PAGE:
Over the last decade, I have come to realize that I entered the profession of language education with a lot of beliefs about language and language teaching, but those beliefs were based on impressions that I had from my own personal experience, not on facts. I began learning about language when I began learning about Teaching Proficiency through Reading and Storytelling (TPRS®), and it has been so motivating to learn about the nature of language and what we know about how language is acquired.
The Motivated Classroom: Episode 50
This afternoon, I listened to Episode 50 of The Motivated Classroom (TMC) Podcast. Dr. Liam Printer launched TMC just over a year ago, and the special extra-long 50th episode was the recording of a conversation that Dr. Printer had with Dr. Bill VanPatten and Dr. Karen Lichtman during the CI Reboot conference, which was hosted by Fluency Fast. In this episode, Drs. Lichtman and VanPatten discuss their peer reviewed publication on 40 years of Second Language Acquisition research. Hearing this conversation again was motivating, and it helped me to see some big ideas about language in a new way.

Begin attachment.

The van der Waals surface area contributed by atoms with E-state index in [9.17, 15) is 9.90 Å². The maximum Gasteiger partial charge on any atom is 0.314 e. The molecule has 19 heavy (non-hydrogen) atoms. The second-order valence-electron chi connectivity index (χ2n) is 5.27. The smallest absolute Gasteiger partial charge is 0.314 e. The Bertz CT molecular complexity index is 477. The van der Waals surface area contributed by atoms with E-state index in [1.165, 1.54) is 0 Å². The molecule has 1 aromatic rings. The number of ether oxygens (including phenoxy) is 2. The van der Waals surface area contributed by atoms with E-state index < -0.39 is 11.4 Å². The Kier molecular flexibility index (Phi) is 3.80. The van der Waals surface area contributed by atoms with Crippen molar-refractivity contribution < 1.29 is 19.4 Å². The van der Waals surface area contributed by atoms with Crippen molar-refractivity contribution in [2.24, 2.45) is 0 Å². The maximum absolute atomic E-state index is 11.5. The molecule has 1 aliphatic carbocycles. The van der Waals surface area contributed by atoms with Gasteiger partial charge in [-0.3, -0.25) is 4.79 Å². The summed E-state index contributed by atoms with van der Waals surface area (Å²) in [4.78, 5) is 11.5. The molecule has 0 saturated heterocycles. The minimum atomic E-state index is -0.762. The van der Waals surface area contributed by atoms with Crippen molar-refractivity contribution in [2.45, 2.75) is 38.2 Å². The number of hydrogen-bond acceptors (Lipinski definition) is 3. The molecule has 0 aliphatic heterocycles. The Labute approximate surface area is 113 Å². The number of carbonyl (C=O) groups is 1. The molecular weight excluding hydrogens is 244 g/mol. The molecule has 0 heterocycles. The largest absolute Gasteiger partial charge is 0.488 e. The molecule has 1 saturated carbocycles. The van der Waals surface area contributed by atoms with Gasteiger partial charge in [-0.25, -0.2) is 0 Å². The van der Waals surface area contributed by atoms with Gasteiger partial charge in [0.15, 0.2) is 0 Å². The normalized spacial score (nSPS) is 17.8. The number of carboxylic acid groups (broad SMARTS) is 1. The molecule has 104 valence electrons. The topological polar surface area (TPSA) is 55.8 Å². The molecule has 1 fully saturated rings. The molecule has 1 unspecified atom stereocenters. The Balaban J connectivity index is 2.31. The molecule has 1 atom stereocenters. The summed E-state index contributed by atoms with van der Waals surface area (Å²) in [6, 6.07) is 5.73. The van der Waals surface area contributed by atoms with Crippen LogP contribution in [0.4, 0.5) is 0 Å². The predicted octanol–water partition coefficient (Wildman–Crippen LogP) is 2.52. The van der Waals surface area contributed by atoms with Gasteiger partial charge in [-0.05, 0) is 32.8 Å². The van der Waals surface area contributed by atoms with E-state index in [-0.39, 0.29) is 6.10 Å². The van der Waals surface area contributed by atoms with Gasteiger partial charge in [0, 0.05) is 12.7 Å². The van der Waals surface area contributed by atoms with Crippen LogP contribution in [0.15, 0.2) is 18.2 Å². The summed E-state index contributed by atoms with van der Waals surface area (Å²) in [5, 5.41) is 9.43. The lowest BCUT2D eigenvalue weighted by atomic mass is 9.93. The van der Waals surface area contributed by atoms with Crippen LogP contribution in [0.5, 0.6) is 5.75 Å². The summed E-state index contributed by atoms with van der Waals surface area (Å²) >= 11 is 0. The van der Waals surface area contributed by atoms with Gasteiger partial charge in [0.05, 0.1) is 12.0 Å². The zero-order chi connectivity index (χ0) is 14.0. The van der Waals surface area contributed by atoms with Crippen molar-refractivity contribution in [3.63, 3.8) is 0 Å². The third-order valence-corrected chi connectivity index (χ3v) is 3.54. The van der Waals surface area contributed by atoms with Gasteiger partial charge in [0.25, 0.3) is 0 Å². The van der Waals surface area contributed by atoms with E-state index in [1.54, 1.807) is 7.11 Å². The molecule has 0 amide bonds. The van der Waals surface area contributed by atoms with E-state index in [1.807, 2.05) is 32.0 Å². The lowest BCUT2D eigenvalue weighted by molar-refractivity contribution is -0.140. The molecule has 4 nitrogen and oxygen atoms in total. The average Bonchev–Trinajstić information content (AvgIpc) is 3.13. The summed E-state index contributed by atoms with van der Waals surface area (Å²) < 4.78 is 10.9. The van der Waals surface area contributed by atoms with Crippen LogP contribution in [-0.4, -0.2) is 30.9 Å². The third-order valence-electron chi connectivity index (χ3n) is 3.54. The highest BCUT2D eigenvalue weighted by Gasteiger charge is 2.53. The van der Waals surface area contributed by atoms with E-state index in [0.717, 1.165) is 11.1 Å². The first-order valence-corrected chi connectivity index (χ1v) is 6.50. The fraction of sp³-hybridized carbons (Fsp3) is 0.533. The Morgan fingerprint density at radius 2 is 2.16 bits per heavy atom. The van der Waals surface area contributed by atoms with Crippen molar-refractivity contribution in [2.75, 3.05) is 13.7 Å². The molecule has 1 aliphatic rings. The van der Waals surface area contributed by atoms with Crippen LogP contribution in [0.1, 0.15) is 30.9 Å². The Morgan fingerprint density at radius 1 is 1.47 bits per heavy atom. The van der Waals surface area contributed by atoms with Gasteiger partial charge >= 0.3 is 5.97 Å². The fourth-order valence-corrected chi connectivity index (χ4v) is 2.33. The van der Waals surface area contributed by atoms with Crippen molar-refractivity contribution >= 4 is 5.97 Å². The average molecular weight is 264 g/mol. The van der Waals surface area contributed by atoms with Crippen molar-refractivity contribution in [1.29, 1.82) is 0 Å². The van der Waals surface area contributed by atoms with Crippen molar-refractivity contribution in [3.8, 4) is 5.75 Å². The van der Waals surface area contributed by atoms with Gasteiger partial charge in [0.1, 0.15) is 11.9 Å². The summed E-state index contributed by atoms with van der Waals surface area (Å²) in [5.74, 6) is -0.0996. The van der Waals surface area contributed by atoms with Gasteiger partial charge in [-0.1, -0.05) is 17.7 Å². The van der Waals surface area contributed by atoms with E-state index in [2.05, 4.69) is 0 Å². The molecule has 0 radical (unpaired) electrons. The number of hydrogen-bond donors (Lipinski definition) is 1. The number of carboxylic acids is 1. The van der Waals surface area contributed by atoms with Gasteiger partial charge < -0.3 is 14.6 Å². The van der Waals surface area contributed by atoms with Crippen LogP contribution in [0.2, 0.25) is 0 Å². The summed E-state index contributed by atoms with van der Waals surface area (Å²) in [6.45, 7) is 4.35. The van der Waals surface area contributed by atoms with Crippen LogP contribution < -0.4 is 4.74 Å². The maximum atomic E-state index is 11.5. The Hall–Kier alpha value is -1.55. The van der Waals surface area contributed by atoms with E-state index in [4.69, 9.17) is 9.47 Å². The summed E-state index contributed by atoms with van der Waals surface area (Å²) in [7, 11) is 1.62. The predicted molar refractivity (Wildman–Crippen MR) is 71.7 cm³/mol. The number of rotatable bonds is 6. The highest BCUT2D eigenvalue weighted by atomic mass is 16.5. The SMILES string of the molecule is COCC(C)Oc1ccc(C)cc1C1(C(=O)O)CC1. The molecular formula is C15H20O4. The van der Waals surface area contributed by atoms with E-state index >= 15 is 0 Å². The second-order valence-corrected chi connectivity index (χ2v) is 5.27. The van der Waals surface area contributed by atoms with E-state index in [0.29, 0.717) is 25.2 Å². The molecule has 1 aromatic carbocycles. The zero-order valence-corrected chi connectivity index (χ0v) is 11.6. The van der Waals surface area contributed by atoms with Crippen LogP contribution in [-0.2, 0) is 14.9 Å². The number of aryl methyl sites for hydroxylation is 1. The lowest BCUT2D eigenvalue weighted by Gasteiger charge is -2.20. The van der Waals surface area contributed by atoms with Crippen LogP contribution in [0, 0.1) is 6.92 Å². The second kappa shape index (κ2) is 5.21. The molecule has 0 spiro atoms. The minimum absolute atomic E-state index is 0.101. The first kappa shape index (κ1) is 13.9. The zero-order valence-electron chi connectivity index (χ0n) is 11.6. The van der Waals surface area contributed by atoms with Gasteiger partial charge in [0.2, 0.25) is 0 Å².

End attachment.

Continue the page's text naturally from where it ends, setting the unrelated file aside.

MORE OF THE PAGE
This is an episode worth making time to listen to, and I want to share some of the ideas that really stood out to me.
The role of CI is a fact.
Beginning at about minute 9, Dr. VanPatten discusses the difference between a theory and a fact. He states that role that comprehensible input (CI) plays in language acquisition is often misconstrued as being a theory.